Solar eclipses can be predicted thousands of years before they happen, but no one is quite sure what to expect in Platte County because of the rare celestial event.
On the afternoon of Monday, Aug. 21, a total solar eclipse will occur in the United States for the first time since 1979 with the last one to span the entire continent in 99 years. The approximate 70-mile wide path totality where the entire sun will be blacked out by the moon runs from Oregon to South Carolina .
According to NASA, 12.2 million Americans live in the path of the total eclipse, including all of Platte County.
Totality in Platte City will last for less than 2 minutes from 1:07 p.m. to 1:09 p.m. The entire duration of the eclipse will be from 11:40 a.m. to 2:35 p.m.
Times for the rest of Platte County will be very similar. Duration times for specific locations can be tracked on NASA’s website.
Experiencing a total eclipse where you live happens about once in 375 years, so preparing for the event will be unscientific.
According to the Mid-America Regional Council, more than a million visitors could travel into the 300 mile path the eclipse will take through Missouri to witness the event. Emergency management agencies, transportation officials, local governments and organizations like the American Red Cross are planning for traffic problems and other challenges that may be associated with the eclipse.
Some of the warnings advise taking fairly drastic steps to be prepared for all possibilities.
“Missourians should make plans early to determine where they will view the eclipse, where they will stay and how best to avoid the extra traffic congestion,” MARC wrote in a news release.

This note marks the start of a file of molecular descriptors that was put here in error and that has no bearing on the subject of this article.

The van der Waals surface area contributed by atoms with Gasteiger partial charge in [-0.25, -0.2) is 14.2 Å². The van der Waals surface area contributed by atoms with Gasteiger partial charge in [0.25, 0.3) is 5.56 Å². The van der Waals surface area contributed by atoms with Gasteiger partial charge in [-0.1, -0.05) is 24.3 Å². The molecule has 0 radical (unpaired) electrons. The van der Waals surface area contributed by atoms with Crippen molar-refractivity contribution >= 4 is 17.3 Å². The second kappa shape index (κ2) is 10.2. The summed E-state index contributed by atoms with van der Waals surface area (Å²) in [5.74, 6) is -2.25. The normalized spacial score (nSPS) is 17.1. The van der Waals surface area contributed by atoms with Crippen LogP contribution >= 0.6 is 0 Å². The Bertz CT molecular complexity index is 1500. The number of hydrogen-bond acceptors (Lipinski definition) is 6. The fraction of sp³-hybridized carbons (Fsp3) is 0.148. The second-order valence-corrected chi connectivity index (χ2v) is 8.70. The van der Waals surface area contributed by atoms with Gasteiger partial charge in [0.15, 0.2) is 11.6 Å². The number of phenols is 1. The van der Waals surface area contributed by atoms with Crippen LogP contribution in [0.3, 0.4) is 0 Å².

In Platte County, many hotels are already booked out with maximum occupancy expected at even more over the weekend, according to director of Platte County Convention and Visitors Bureau Jennifer Goering. Add in a long-range forecast calling for potentially cloudy conditions in the area, and trying to determine the extent of the actual inconveniences remains difficult to predict.
“This is the great unknown event,” Goering said. “Based on the actual weather and cloud cover on Monday, Aug. 21st, we don’t know how many people will actually watch the eclipse in Platte County or travel through on their way to a final destination.”
The four school districts in Platte County have taken various approaches to handling the concerns.
North Platte R-I announced a cancelation of classes for that day last month, while Platte County and Park Hill have urged students to come to school that day. West Platte has sent out a permission slip for adults or guardians to sign, absolving the district of any liability associated with viewing the eclipse.
The districts plan to use the event as a learning experience and have acquired the special solar eclipse viewing glasses for all students and staff. Platte County R-3 has advised parents of the ability to participate in the viewing at the elementary level as well as an opt out if they don’t wish to have their kids participate due to safety concerns.
The districts also plan to practice with the children on the importance of using the glasses at all times and warning about the potential permanent damage that could result from staring directly into the sun.
Experts remind that the only safe way to look directly at the sun is through special-purpose solar filters, such as “eclipse glasses” or hand-held solar viewers. People who normally wear glasses should put the eclipse glasses over their regular glasses.
All eclipse glasses should come from a reputable vendor.
Looking through a camera lens or binoculars without a solar filter is not advised, and anyone planning to take photos should seek expert advice on equipment needed and techniques to use. Failure to adhere to safety warnings could result in injury.
Others looking for a place to view the eclipse can consider Park University or Missouri Department of Conservation (MDC) land.
Park University has already moved two eclipse related events due to projected crowds. On Sunday, Aug. 20, a discussion featuring retired NASA educational programs officer and 1961 Park graduate Dr. Lynn Bondurant will be held at Graham Tyler Memorial Chapel on the Parkville, Mo. campus.